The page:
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Manchester Valley graduate was a 'true servant leader’ for her peers, community

Manchester Valley senior Callie Houck is a true "servant leader," says Leslie Chesley, her Future Business Leaders of America adviser.
Manchester Valley senior Callie Houck is a true "servant leader," says Leslie Chesley, her Future Business Leaders of America adviser. (Dylan Slagle / Carroll County Times)

Callie Houck has dedicated her high school career at Manchester Valley to athletics, community service and outreach.

The Mavericks senior said her parents raised her to believe she could do anything she set her mind to, and she has thrived on self-motivation. Houck will graduate from Man Valley in a virtual ceremony on June 2 as a result of the coronavirus pandemic.

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Houck is an active member of multiple organizations at Man Valley, including the National Honor Society, Future Business Leaders of America, Forces of Strength, chorus, and volleyball team. She was the second Maverick in school history to earn recognition as a semi-finalist for the 2020 National Honor Society Scholarship.

“I have a really good support system with a lot of the teachers at my school,” Houck said. “I’m definitely going to miss seeing them and being able to talk to them if I have a bad day or just going to their classroom and spilling my guts out something that’s bothering me.

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“I miss the routine of being able to go to school every day. … That’s definitely something I had to adjust to with COVID and everything.”

Graduating seniors could choose a time slot during June 2-5 to determine when they will walk across the stage to receive their diplomas to abide by Gov. Larry Hogan’s social distancing guidelines. Students are permitted four guests and one teacher for their selected date and time.

The pandemic altered a lot of activities that Houck, the treasurer for the class of 2020, and her fellow senior class executive officers had designed to celebrate this year’s seniors, such as the prom, the senior picnic and graduation.

“We didn’t know that March 13 would be our last day of high school,” Houck said. “I’m a very optimistic person, so I try to see the bright side of everything. I’ve talked to a ton of my friends who are so upset that prom got canceled and that graduation got canceled ... all these things.

“I just try to see the positive side and I think this is something we can look back on and tell our kids about. We’ll be the only class that has ever experienced something like this. People will remember us.”

Leslie Chesley, Houck’s Future Business Leaders of America adviser for the Man Valley chapter, said the organization hosts an annual Professional Wrestling Match as a fundraiser to support the school’s competitions. Houck took the lead and got the chapter members motivated to work.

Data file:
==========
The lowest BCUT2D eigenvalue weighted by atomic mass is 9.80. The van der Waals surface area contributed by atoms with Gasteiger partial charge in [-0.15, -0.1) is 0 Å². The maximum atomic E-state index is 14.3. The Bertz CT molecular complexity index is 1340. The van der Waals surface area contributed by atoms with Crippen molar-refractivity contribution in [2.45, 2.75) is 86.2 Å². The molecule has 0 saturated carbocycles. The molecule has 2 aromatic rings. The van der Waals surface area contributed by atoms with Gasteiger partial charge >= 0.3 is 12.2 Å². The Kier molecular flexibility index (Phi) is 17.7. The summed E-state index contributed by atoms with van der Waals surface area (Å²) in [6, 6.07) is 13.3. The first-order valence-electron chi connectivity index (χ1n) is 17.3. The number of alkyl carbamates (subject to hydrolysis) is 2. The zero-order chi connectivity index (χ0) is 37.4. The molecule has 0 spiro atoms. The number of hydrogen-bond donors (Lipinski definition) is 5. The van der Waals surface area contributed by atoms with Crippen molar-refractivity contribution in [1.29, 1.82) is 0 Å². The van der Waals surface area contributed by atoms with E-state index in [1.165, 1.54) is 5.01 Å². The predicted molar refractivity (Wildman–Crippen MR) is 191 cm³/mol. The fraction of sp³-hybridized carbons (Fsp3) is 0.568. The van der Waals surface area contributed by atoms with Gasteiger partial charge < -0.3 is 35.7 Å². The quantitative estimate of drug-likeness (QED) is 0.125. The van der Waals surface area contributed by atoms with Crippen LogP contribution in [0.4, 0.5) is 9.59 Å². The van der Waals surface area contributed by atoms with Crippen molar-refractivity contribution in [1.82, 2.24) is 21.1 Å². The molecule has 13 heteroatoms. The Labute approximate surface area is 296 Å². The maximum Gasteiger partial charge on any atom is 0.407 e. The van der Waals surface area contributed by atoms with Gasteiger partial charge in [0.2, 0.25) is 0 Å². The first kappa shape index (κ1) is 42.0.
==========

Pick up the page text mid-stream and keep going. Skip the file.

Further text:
She requested financial and in-kind support from outside businesses, got people signed up to work shifts required for the event, and stayed on site until the last bag of trash went out. As a result, Chesley created a position specifically for Houck — Officer of Business Communications — because her leadership was so evident.

Chesley said she saw Houck take more personal risks to challenge herself from a competitive business perspective this year.

“Callie is a true ‘servant leader,’ ” Chesley said. “She loves her school and her community and always focuses on being a positive communicator. She is a consummate salesperson — both literally for fundraisers, and figuratively for getting students to join activities and challenge themselves.”

Houck was also the co-president of the National Honor Society, a peer tutor and an active member in the school choir. She excelled on the volleyball court as a four-year starter and team captain and sang the national anthem at every home match, except for one.

She finished her senior season with 59 kills, 84 digs, 10 aces and five blocks.

Houck is an active member of Sources of Strength, an organization that was started at Man Valley this year to raise awareness about negative behaviors and increase a positive support system for those who might struggle with substance abuse, bullying, depression or suicidal thoughts.

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Houck’s involvement was inspired by her mother, who died in January 2018.

“I think what makes Callie stand out is that she is the total package,” said Kathi Keefauver, Houck’s NHS adviser. “She is an outstanding scholar, an athlete, and one of the most fun, energetic humans I have ever met. Her positive and caring spirit is contagious, and she brightens every room she walks into.”

Houck plans to attend Campbell University in Buies Creek, North Carolina, to study business administration and minor in social entrepreneurship, leaving a legacy of leadership and service at Man Valley.

“I’ve really pushed myself to be as involved with as many things as possible because once you leave high school — there are opportunities in college — but high school is a really great time to find out your interests,” Houck said. “You change so much in four years of high school and being involved in all these different things has given me the opportunity to meet new people and hear so many stories. … The people I’ve met and the stories I’ve heard are really eye-opening.

“We’re more than just this small county from Maryland.”

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